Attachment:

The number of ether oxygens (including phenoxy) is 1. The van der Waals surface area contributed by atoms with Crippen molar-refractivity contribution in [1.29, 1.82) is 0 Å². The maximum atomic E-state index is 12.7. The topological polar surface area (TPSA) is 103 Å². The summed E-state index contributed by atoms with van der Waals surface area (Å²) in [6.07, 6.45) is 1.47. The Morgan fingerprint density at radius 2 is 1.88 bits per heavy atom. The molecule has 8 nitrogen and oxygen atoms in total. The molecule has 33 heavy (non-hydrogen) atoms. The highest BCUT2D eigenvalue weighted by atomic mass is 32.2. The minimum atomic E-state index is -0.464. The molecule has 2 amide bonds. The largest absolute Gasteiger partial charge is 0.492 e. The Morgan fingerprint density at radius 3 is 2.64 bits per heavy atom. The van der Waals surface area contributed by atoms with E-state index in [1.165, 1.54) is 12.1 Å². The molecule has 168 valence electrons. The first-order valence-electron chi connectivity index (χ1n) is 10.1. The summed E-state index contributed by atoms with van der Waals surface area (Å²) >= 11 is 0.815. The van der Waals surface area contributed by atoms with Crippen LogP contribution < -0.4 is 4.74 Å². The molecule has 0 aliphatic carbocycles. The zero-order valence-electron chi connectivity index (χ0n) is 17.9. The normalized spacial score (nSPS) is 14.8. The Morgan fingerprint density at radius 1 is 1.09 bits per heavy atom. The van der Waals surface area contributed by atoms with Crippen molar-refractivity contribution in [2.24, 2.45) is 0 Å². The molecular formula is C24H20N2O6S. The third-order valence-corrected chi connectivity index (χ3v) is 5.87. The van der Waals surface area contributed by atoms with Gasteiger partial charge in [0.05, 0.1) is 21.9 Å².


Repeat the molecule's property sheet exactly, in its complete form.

The number of ether oxygens (including phenoxy) is 1. The van der Waals surface area contributed by atoms with Crippen molar-refractivity contribution in [1.29, 1.82) is 0 Å². The maximum atomic E-state index is 12.7. The topological polar surface area (TPSA) is 103 Å². The summed E-state index contributed by atoms with van der Waals surface area (Å²) in [6.07, 6.45) is 1.47. The Morgan fingerprint density at radius 2 is 1.88 bits per heavy atom. The molecule has 8 nitrogen and oxygen atoms in total. The molecule has 33 heavy (non-hydrogen) atoms. The highest BCUT2D eigenvalue weighted by atomic mass is 32.2. The minimum atomic E-state index is -0.464. The molecule has 2 amide bonds. The largest absolute Gasteiger partial charge is 0.492 e. The Morgan fingerprint density at radius 3 is 2.64 bits per heavy atom. The van der Waals surface area contributed by atoms with E-state index in [1.165, 1.54) is 12.1 Å². The molecule has 168 valence electrons. The first-order valence-electron chi connectivity index (χ1n) is 10.1. The summed E-state index contributed by atoms with van der Waals surface area (Å²) >= 11 is 0.815. The van der Waals surface area contributed by atoms with Crippen LogP contribution < -0.4 is 4.74 Å². The molecule has 0 aliphatic carbocycles. The zero-order valence-electron chi connectivity index (χ0n) is 17.9. The normalized spacial score (nSPS) is 14.8. The Morgan fingerprint density at radius 1 is 1.09 bits per heavy atom. The van der Waals surface area contributed by atoms with Crippen molar-refractivity contribution in [2.24, 2.45) is 0 Å². The molecular formula is C24H20N2O6S. The third-order valence-corrected chi connectivity index (χ3v) is 5.87. The van der Waals surface area contributed by atoms with Gasteiger partial charge in [0.05, 0.1) is 21.9 Å².